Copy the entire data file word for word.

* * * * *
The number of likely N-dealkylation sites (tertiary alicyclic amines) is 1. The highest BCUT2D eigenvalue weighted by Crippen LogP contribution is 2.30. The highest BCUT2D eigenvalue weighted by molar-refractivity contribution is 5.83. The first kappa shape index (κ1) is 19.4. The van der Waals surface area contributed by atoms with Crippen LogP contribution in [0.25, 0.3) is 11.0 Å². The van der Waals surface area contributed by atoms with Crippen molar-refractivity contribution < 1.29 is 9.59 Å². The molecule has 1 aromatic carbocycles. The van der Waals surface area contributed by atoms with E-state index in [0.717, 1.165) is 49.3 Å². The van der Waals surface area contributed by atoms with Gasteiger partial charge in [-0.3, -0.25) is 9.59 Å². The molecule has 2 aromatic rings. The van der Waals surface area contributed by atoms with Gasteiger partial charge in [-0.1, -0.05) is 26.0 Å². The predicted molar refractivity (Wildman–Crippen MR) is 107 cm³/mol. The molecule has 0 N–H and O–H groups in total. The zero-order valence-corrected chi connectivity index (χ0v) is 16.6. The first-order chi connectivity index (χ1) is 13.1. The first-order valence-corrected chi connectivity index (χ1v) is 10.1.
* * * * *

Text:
The number of likely N-dealkylation sites (tertiary alicyclic amines) is 1. The highest BCUT2D eigenvalue weighted by Crippen LogP contribution is 2.30. The highest BCUT2D eigenvalue weighted by molar-refractivity contribution is 5.83. The first kappa shape index (κ1) is 19.4. The van der Waals surface area contributed by atoms with Crippen LogP contribution in [0.25, 0.3) is 11.0 Å². The van der Waals surface area contributed by atoms with Crippen molar-refractivity contribution < 1.29 is 9.59 Å². The molecule has 1 aromatic carbocycles. The van der Waals surface area contributed by atoms with E-state index in [0.717, 1.165) is 49.3 Å². The van der Waals surface area contributed by atoms with Gasteiger partial charge in [-0.3, -0.25) is 9.59 Å². The molecule has 2 aromatic rings. The van der Waals surface area contributed by atoms with Gasteiger partial charge in [-0.1, -0.05) is 26.0 Å². The predicted molar refractivity (Wildman–Crippen MR) is 107 cm³/mol. The molecule has 0 N–H and O–H groups in total. The zero-order valence-corrected chi connectivity index (χ0v) is 16.6. The first-order chi connectivity index (χ1) is 13.1. The first-order valence-corrected chi connectivity index (χ1v) is 10.1.